In older mice, the decreased activity of enzymes in the brain, liver, and heart consequent to oxidative stress was enhanced by administration of polysaccharides extracted from Lycium fruits, lending support to the traditional anti-aging use of Gou Qi Zi.(Li 2007)

In mice with heat- and time-damaged seminiferous tubules, the polysaccharide extract of the berries inhibited apoptosis and reversed morphological damage.(Chang 2008, Luo 2006, Wang 2002) Protection against DNA-induced seminiferous tubule damage was also demonstrated in mice, with actions attributed to antioxidative activity.(Chang 2008) Doxorubicin-induced cardiac oxidative stress was decreased in rats pretreated with the aqueous extract of L. barbarum,(Xin 2007) and antioxidative effects on human dermal fibroblasts have been demonstrated.(Zhao 2005a)

Clinical data

A systematic review identified studies (N=35) that documented potent antioxidant activities resulting in reduced damage to DNA and improved DNA repair rates in participants who consumed L. barbarum polysaccharide.(Ni 2021)

Cardiometabolic risk factors

Clinical data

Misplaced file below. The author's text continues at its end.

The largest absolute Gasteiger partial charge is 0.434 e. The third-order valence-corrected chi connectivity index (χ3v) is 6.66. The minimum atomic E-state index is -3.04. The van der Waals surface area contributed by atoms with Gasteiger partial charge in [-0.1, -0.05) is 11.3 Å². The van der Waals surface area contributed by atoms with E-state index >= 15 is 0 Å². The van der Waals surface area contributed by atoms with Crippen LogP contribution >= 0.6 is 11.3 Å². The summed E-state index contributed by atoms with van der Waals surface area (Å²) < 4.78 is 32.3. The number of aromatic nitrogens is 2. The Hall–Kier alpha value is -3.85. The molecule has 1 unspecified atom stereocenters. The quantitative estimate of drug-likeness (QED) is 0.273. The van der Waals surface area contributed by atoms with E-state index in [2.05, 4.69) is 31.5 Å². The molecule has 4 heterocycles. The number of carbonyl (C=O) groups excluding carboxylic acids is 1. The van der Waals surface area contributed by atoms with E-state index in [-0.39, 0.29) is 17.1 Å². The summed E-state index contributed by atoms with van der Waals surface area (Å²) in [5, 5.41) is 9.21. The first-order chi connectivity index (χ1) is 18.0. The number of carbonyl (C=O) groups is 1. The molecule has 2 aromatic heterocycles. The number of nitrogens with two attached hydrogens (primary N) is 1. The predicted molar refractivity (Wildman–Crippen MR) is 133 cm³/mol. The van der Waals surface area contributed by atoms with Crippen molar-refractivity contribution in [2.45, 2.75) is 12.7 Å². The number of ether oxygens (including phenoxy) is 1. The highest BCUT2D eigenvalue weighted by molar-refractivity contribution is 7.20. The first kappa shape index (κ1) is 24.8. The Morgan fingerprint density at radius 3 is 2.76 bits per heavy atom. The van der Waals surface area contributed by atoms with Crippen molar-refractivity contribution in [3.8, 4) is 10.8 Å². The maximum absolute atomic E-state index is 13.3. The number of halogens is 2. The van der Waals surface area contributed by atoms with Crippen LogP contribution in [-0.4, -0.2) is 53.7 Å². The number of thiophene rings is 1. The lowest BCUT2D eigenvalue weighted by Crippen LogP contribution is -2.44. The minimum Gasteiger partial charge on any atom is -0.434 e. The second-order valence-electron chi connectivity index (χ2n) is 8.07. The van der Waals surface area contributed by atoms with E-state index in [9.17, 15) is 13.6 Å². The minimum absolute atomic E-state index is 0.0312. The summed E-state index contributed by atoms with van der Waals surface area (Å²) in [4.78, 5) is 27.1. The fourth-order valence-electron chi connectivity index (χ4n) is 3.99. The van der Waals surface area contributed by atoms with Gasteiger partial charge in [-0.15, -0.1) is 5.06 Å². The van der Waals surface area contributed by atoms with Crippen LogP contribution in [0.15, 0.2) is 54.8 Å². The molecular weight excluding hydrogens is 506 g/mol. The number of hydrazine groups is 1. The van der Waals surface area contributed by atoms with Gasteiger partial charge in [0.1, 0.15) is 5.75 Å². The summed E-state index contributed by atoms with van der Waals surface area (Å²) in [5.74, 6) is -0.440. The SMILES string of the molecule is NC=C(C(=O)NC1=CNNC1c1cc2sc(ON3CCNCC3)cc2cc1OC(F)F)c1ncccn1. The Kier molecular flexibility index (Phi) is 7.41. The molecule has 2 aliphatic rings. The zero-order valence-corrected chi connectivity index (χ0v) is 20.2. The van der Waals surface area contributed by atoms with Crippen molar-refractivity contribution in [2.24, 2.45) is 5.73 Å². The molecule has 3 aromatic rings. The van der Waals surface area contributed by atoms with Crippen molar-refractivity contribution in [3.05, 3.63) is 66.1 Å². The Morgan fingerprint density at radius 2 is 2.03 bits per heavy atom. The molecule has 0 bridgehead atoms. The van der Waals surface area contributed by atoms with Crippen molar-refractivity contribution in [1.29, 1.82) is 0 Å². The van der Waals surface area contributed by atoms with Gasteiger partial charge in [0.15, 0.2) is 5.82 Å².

A meta-analysis of randomized controlled trials investigating the effects of L. barbarum on cardiometabolic risk factors identified 7 trials (N=548) that met eligibility criteria. The majority of studies were of low quality and were conducted in healthy subjects in China; however, 2 were conducted in patients with type 2 diabetes. Interventions included L. barbarum fruit, fruit juice, and polysaccharide extract. Overall, no significant differences in risk factors of noncommunicable diseases were observed, but when stratified by age and duration of intervention, significant improvements were noted; when participant age was 60 years or older or when intervention duration was 3 months or longer, L. barbarum supplementation resulted in significant reductions in total cholesterol and triglycerides. Compared with healthy subjects, those with type 2 diabetes exhibited more of a reduction in fasting glucose.(Guo 2017) Another meta-analysis included 6 randomized controlled studies conducted in China (N=459) that evaluated dosages of L. barbarum polysaccharides 10 mg/day, 300 mg/day, and 100 mg/kg, as well as wolfberry juice 120 mL/day; intervention durations were 1 month (4 studies) and 3 months (2 studies). All participants were Asian, and except for one study conducted in subjects with diabetes and one in women with gestational diabetes, the remaining 4 studies enrolled healthy adults. Pooled data showed oral L. barbarum polysaccharides significantly improved triglycerides (pooled estimate, −0.455 mmol/L; 95% CI, −0.684 to −0.226; P=0), LDL (−0.525 mmol/L; 95% CI, −0.895 to −0.156; P=0.005), and HDL (+1.114 mmol/L; 95% CI, +0.505 to +1.724; P=0), but not total cholesterol. Heterogeneity was high for total cholesterol comparisons. Subgroup analysis revealed better results for patients at least 48 years of age and with treatment durations of 3 months.(Zhou 2021)